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There's nothing quite like a great black-and-white image. In this workshop, author and trainer Tim Grey shows you how to create the best possible black-and-white interpretations of color photographs using Adobe Photoshop. From very basic grayscale conversions to advanced multiple-channel blending using layer masks, Tim explores a wide variety of methods that you can use to produce the best black-and-white results. Afterwards, tackle a set of real-world projects that combine a variety of techniques to produce the final image. Note: This course was recorded in Photoshop CS5, but was created with users of both Photoshop CS5 and Photoshop CS4 in mind.
In most cases the best way to convert an image to black and white in Photoshop is to use the aptly named black and white adjustment. And the best way to apply a black and white adjustment is via an adjustment layer. In this lesson you'll see how to add a new black and white adjustment layer to get started with the process of removing color from an image. Now I should point out the wrong way to go about applying a black and white adjustment layer before we take a look at the right approach. That wrong method is to apply the black and white adjustment directly to your image. In theory you could do so by choosing image, adjustments, and then black and white.
This will allow you to apply the exact same adjustment that you could apply via the adjustment layer but without the flexibility of using an adjustment alter. In other words, it will take out all the color, but then you wont have any flexibility for making changes later. Instead, we're going to create a new black and white adjustment. There are two ways we could accomplish this. The first method is to go to the layers panel, and at the bottom of the panel, click on the half black, half white circle icon, which is the add adjustment layer button. We can then choose black and white from the pop up menu, to To add a new black and white adjustment layer.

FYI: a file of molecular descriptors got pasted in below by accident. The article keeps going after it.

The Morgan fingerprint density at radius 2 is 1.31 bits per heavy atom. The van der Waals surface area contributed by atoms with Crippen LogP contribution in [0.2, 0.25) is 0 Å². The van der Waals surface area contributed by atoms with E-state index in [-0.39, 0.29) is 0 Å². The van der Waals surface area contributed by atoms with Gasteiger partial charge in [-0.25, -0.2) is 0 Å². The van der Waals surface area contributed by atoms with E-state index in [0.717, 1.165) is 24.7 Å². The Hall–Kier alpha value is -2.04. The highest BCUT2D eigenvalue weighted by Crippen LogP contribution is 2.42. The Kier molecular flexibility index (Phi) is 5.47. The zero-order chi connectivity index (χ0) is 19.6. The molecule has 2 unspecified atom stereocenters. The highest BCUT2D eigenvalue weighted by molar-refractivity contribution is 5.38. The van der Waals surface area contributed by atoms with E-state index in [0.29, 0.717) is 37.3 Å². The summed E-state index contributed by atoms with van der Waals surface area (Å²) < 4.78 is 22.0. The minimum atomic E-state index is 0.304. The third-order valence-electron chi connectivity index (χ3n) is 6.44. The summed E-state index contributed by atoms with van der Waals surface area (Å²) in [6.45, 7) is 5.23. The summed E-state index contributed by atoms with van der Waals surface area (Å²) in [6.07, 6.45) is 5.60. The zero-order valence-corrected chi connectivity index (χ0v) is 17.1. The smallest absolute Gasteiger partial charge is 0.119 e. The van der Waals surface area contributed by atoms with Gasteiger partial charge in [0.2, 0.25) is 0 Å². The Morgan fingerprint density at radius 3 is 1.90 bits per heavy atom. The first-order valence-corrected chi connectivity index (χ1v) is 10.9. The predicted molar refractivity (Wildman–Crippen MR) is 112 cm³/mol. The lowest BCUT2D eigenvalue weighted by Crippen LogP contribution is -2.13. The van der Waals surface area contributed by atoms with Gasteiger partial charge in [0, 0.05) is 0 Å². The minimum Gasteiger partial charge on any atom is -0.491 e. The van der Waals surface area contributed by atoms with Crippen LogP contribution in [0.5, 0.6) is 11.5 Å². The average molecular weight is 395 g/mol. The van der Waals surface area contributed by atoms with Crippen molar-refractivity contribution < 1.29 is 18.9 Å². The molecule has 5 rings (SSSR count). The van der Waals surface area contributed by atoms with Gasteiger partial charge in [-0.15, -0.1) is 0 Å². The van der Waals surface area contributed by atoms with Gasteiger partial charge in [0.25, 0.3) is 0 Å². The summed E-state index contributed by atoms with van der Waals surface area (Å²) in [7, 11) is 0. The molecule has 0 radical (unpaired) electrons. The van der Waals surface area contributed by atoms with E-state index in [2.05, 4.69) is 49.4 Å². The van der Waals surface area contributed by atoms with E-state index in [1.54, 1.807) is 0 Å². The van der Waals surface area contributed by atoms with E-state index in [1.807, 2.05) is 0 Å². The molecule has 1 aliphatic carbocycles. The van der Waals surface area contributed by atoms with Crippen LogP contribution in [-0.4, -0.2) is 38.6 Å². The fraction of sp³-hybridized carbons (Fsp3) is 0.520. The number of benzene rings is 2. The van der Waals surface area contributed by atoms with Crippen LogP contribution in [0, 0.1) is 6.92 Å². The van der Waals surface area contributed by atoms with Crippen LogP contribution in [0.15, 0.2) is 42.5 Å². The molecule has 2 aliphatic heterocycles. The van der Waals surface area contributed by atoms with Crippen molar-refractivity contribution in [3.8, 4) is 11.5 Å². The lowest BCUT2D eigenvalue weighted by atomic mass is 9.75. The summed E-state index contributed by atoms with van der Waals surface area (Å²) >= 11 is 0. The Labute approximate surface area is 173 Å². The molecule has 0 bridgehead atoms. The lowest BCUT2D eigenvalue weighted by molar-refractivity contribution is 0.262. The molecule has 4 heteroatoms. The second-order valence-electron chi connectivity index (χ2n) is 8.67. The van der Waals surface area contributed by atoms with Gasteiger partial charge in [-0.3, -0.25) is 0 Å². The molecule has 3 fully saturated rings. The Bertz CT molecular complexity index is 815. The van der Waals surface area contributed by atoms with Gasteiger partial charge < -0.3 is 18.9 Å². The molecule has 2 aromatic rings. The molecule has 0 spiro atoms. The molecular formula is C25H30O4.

The other method is to go over to the home page of the adjustments panel. As long as I don't have an adjustment layer active, the adjustments panel itself will show me a list of options related to the addition of a new adjustment layer. In this case, the half black and half white square icon, is the black and white adjustment. So I could simply click on that option, and a new black and white adjustment layer is added. And note, that all of the controls for my black and white adjustment, are now shown on the adjustments panel, ready for me to get started working on this image. And because I'm working on an adjustment layer I'm not permanently committing the changes to the image.
I can always return to this adjustment layer and make refinements or even remove the adjustment layer altogether if I decide that this is just not the direction I want to take an image. Using an adjustment layer for your black and white conversion will ensure maximum flexibility in your workflow. In fact, it is rare that I create a black and white interpretation of an image without starting from a black and white adjustment layer.
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